According to the NASPP, Incentive Stock Options (ISOs) are now rarely granted to employees of publicly traded companies, yet they are still popular with pre-IPO private companies. Consequently, advisors may encounter clients or prospects with ISOs that want to take advantage of the lower Alternative Minimum Tax (AMT) tax rates on these grants and optimizing for tax efficiency.

Financial advisors often turn to us for an easy way to deal with Incentive Stock Options. Unfortunately, there is no simple way to do an ISO/AMT tax analysis. Modeling the tax effects of ISOs is a complex process and explaining the results to clients is even harder. However, there is a great tool that can help.

StockOpter Pro was developed during the “dot-bomb” era when ISOs were prevalent along with the negative consequences of handling them poorly. This Excel based application facilitates ISO/AMT tax planning, but it still takes a high level of expertise to enter all the assumptions, model the scenarios and interpret the results. So in the course of supporting StockOpter Pro over the years we’ve developed a handful of helpful ISO planning guidelines that can avoid the brain damage associated with running a detailed tax analysis for individuals with these stock options.

  1. ISOs shouldn’t be exercised for tax reasons! You need to determine for “investment” reasons if an ISO grant is “ripe” for exercise. A good rule-of-thumb for this is any grant with an Insight Ratio of less than 15%.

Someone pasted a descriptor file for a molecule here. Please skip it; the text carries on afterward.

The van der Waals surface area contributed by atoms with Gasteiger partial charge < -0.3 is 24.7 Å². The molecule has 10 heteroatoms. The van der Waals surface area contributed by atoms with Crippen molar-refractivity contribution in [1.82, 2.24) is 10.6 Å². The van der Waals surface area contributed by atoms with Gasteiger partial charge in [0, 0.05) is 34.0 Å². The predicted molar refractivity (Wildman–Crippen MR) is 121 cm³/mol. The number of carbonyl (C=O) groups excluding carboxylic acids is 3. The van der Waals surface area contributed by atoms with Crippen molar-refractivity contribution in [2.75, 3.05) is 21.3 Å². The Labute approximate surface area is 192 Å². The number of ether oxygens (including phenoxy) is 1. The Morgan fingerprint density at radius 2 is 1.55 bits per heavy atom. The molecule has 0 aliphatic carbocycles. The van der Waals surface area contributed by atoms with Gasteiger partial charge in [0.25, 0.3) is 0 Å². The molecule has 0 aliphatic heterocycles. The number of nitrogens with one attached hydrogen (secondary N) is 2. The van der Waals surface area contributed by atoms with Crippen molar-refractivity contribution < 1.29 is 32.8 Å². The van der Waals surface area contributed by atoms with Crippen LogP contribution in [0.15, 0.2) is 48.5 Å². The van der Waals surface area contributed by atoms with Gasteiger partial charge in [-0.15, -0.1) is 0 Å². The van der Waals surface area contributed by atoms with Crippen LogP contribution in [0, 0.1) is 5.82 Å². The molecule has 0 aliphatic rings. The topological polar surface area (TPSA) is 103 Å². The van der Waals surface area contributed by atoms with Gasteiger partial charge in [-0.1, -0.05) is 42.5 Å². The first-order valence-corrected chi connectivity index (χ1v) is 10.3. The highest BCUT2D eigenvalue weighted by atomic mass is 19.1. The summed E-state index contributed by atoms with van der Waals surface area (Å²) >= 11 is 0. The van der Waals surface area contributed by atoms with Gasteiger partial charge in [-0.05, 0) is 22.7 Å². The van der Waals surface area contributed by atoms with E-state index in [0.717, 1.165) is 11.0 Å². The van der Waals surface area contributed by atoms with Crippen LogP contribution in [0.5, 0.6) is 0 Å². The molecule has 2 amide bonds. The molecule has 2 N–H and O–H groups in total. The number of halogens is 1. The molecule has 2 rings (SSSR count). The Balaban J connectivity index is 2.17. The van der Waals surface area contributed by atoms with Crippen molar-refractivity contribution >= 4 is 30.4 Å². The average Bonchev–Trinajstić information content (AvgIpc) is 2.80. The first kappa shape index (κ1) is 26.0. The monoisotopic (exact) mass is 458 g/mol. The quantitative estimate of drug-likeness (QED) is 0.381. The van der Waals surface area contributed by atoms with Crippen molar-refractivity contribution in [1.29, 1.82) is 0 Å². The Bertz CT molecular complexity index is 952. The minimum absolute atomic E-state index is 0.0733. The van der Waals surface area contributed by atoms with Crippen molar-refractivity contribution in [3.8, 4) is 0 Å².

2. If you recommend exercising and holding an ISO for the 1 year holding period to take advantage of the lower AMT tax rate YOU are on the hook to monitor the stock during this period (don’t expect the client or their CPA to do this for you). The AMT tax liability is established upon exercise so big declines in stock price can mean the client may owe more in tax than the stock is worth.
  3. Exercise ISOs in January. This way the client doesn’t have to deal with multiple tax years and you’ll have 12 months to monitor the stock price. If the stock price goes below the exercise price you can sell the underlying stock during the holding period. This is called a disqualifying disposition and the option proceeds are taxed at ordinary income rates like non-qualified stock options.
  4. The AMT tax rates are only between 3-9% lower than ordinary income tax rates depending on the bracket and there is a lot of risk associated with holding the stock. Consequently, our rule-of-thumb is if the recipient isn’t real confident that the stock will be at least 7% higher after the 12 month holding period they are better off exercising and selling the ISO (disqualifying it) rather than exercising and holding.
  5. Before doing an ISO/AMT tax analysis, advisors can setup a account and run an Equity Compensation Risk Analysis. Use the client deliverable as a framework to discuss the risk issues of the client’s company stock and option holdings and these ISO tax guidelines.

If the client is interested in the tax benefits provided by Incentive Stock Options, you have a couple of options for running an ISO tax analysis.  The best approach would be to use StockOpter Pro.  Check out the free demo or schedule a webinar walk-thru.  StockOpter Pro is designed to model and compare the after tax results of multi-year ISO exercise and sale strategies.  Optionally, you can turn over the analysis process to the client’s CPA, but then you are out of the loop.  It’s advisable to model the ISO strategy with StockOpter Pro yourself and then provide the detail to the client to review with their CPA.

We hope these guidelines make dealing with Incentive Stock Options a little easier.

Leave a Reply

Your email address will not be published. Required fields are marked *